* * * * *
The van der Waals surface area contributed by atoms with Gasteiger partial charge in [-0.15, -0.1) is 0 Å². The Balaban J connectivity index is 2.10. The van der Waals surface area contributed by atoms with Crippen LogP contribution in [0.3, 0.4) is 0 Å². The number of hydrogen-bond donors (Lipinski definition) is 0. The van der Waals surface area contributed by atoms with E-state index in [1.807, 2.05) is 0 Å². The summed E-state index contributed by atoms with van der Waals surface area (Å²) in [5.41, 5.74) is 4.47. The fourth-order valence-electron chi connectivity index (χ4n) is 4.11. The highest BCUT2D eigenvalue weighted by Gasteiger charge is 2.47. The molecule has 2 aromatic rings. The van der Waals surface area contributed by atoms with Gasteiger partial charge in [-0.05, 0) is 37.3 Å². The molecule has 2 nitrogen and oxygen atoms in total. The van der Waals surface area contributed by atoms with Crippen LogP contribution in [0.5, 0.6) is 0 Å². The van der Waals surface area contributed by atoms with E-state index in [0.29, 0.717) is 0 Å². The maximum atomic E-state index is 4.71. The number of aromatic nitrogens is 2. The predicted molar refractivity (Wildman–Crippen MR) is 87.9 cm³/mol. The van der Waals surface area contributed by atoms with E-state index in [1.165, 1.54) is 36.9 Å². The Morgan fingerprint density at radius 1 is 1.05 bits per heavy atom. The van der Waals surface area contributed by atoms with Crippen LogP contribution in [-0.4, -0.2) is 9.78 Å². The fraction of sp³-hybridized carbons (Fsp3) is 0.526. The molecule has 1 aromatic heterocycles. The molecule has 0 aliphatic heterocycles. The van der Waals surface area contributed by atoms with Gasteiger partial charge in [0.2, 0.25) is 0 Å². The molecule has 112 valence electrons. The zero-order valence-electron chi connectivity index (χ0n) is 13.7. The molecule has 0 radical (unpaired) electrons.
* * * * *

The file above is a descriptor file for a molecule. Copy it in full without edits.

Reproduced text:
The van der Waals surface area contributed by atoms with Gasteiger partial charge in [-0.15, -0.1) is 0 Å². The Balaban J connectivity index is 2.10. The van der Waals surface area contributed by atoms with Crippen LogP contribution in [0.3, 0.4) is 0 Å². The number of hydrogen-bond donors (Lipinski definition) is 0. The van der Waals surface area contributed by atoms with E-state index in [1.807, 2.05) is 0 Å². The summed E-state index contributed by atoms with van der Waals surface area (Å²) in [5.41, 5.74) is 4.47. The fourth-order valence-electron chi connectivity index (χ4n) is 4.11. The highest BCUT2D eigenvalue weighted by Gasteiger charge is 2.47. The molecule has 2 aromatic rings. The van der Waals surface area contributed by atoms with Gasteiger partial charge in [-0.05, 0) is 37.3 Å². The molecule has 2 nitrogen and oxygen atoms in total. The van der Waals surface area contributed by atoms with Crippen LogP contribution in [0.5, 0.6) is 0 Å². The van der Waals surface area contributed by atoms with E-state index in [0.29, 0.717) is 0 Å². The maximum atomic E-state index is 4.71. The number of aromatic nitrogens is 2. The predicted molar refractivity (Wildman–Crippen MR) is 87.9 cm³/mol. The van der Waals surface area contributed by atoms with E-state index in [1.165, 1.54) is 36.9 Å². The Morgan fingerprint density at radius 1 is 1.05 bits per heavy atom. The van der Waals surface area contributed by atoms with Crippen LogP contribution in [-0.4, -0.2) is 9.78 Å². The fraction of sp³-hybridized carbons (Fsp3) is 0.526. The molecule has 1 aromatic heterocycles. The molecule has 0 aliphatic heterocycles. The van der Waals surface area contributed by atoms with Gasteiger partial charge in [0.2, 0.25) is 0 Å². The molecule has 112 valence electrons. The zero-order valence-electron chi connectivity index (χ0n) is 13.7. The molecule has 0 radical (unpaired) electrons.